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$5 Million Grant to Transform California History Education

created Aug 11, 2017 07:04 AM

We are thrilled and honored to announce the launch of Teaching California, in partnership with our wonderful colleagues and friends at the California Historical Society (CHS), and funded by a new $5 million grant from the state of California.  Teaching California will offer teachers and their students an innovative online collection of teaching resources, aligned with the new History-Social Science Framework, slated to be available in 2019. 

The objective of the program is to ensure California’s large historical and archival resources are readily accessible to all K-12 students to foster better understanding of the state’s history, improve student literacy, and promote civic learning and engagement. The initiative creates a sustainable model for instructional material development in history-social science as well as other content areas.

The funding came through Assembly Bill 99, introduced by Assemblyman Phil Ting, D-San Francisco, chair of the assembly budget committee, and signed into law in late June.

Through Teaching California, CHS and CHSSP will develop dynamic, expansive online curriculum composed of primary and secondary source materials, drawing upon its vast archival resources and those of the libraries across the state and nation. These resources will be carefully curated and tailored to provide K-12 teachers and students with online resources they need to analyze and understand the past. Critically, these materials will embody an interpretation of history that places California at the center of the study of the past by offering local and state examples of national and worldwide histories, highlighting the rich, varied, and impactful contributions of Californians.

 “The California Historical Society is honored to help lead this program and work together with educators throughout the state to help implement California’s new History-Social Science Framework,” said Anthea Hartig, executive director and CEO of CHS. “Teaching California helps ensure that California teachers and students will have access to the rich, complex history that has made our state what it is today.”

Teaching California helps implement California’s new History-Social Science Framework, which was adopted by the State Board of Education in July 2016. The CHSSP served as the primary writers of the new framework, which outlines an instructional approach that promotes student-centered inquiry and encourages students to develop clear and persuasive arguments based on their own interpretations of the past, using relevant evidence. The framework also details how teachers can teach students history-social science, while at the same time develop their proficiency in English, as outlined in the Common Core and English Language Development Standards.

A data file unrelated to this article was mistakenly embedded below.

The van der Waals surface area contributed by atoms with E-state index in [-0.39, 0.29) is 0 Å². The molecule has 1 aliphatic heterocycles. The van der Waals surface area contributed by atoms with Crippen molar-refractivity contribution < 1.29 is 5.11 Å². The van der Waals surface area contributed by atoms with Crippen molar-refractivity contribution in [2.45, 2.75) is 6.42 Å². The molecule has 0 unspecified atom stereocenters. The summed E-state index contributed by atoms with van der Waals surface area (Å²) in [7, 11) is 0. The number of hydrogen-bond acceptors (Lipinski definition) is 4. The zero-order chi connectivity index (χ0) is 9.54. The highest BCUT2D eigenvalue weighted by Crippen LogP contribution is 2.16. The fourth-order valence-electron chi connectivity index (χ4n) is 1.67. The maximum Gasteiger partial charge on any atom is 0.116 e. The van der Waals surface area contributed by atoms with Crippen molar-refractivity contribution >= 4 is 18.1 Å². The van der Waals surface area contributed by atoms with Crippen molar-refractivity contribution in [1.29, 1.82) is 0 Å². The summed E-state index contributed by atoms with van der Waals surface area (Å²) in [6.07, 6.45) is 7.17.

“At the heart of Teaching California is a one of a kind partnership between a state historical society and a statewide network of history educators, working together to help California students understand and appreciate the contributions of Californians to our national history and our global past,” said Nancy McTygue, executive director of the California History-Social Science Project. “Teaching California will offer schools, teachers, and students a free and classroom-ready collection of resources designed to engage children in exciting and inspiring investigations of the past. At the same time, the collection will offer teachers a research-based approach to improve student reading, writing, and critical thinking.”

 The Teaching California grant will be administered by San Francisco Unified School District with CHS and CHSSP working together with school districts, teachers and students to build the program.

 Kate Bowen, who leads teacher training programs for the CHSSP, said the new materials will give her fifth graders at Patwin Elementary School in Davis a deeper understanding of history. “The partnership between the CHS and CHSSP will give educators around California a golden opportunity to engage students in history. Unlike a random search-engine search, the carefully selected sources would be ideal for teachers and students.”